James Luther Adams, our 20th century Unitarian theologian has written that our optimism is a foundational aspect of our way of faith.  “The resources,” he writes, “that are available fro the achievement of meaningful change justify an attitude of ultimate optimism.”  He goes on to claim that all prophets, those in the Hebrew and Christian Scriptures as well as those from contemporary times, all prophets speak with an active expectation of righteousness without neglecting the tragic reality of life.  Adams says they “recognize this tragic nature of the human condition [and] continue to live with dynamic hope.”

People are struggling with this kind of thing, and religions are learning that traditional answers are coming up short.  There was an article in the Christian Science Monitor back at the end of July began with the line: “People in the pews want to know why, if God is loving, the innocent suffer – and they aren’t always happy with the answers from the pulpit.”  The article was a report on the annual Craigville Colloquy, which had chosen to deal with the theological issues of misery and tragedy.  Attendance was unusually high.  Attendance this year was unusually high, a fact which organizers credited to the effect of recent tragedies such as 9/11, hurricane Katrina and last spring’s massacre at Virginia Tech.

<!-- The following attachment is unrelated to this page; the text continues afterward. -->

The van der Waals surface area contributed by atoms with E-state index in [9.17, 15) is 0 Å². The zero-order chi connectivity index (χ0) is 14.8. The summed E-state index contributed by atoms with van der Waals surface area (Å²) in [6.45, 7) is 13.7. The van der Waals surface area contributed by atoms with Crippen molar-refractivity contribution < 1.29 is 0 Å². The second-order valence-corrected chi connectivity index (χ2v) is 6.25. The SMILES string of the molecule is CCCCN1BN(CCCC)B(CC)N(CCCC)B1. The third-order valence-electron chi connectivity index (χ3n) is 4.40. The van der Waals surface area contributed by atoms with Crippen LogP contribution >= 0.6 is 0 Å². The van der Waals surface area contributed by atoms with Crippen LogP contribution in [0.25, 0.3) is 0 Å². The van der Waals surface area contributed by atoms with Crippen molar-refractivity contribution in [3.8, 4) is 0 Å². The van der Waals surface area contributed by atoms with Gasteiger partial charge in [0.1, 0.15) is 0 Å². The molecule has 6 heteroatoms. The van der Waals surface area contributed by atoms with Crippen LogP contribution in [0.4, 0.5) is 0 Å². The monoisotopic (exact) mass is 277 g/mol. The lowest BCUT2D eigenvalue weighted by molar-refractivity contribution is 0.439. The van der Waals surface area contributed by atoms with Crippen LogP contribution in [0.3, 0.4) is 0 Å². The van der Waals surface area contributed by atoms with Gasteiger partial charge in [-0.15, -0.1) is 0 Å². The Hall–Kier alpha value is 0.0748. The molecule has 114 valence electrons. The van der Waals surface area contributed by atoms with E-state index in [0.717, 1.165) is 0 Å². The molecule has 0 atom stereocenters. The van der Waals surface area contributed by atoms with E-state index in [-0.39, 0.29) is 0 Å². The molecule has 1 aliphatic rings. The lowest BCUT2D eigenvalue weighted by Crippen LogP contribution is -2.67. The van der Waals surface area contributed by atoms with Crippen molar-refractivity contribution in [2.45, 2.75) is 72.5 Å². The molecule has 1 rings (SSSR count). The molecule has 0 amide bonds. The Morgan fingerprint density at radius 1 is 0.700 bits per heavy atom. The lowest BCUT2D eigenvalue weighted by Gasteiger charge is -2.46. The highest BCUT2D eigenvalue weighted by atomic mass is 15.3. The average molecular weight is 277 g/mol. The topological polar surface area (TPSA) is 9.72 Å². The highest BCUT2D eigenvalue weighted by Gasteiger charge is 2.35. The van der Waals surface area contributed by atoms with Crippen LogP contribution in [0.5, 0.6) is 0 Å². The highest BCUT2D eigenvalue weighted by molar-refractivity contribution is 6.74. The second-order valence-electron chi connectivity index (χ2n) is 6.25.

“It’s getting harder to give answers that do in fact satisfy,” says [UCC pastor] Rev. Richard Coleman. Events are producing “a whole rash of dying, killing, and suffering that for us just doesn’t add up. That makes the old question more intense because we want someone’s life, when it ends in death, to have some meaning” and not simply succumb to the inexplicable.

                        (Christian Science Monitor article from the July 25, 2007 edition)

Just counting natural disasters, the amount of death and destruction is staggering. The 9.3 magnitude earthquake (3rd largest ever recorded) causing the tsunami that devastated coastal areas of Indonesia, Sri Lanka, southern India, and Thailand, killing some 275,000 people was only three years ago.  Hurricane Katrina, from August 2005 caused nearly 2,000 deaths was clearly not only a natural disaster – it was a disaster of politics, race and class.  Three months later 40,000 people were killed by the magnitude 7.6 earthquake in Pakistan.  Other reports double that number.  Famine in Niger, flooding in Central America, mudslides in the Philippines, and yet another earthquake in java this time, adds up to many more thousands dead just in the past three years.  Bangladesh had a cyclone last month causing 4,000 deaths.  Such overwhelming numbers, it is hard to take it in.  Plus there is massive species extinction, a growing environmental crisis, wars in the Middle East and elsewhere, slavery resurging, the AIDS pandemic in Africa, genocide in Darfur, torture, terrorism, and yet the world is still a breathtakingly beautiful place and all people are precious.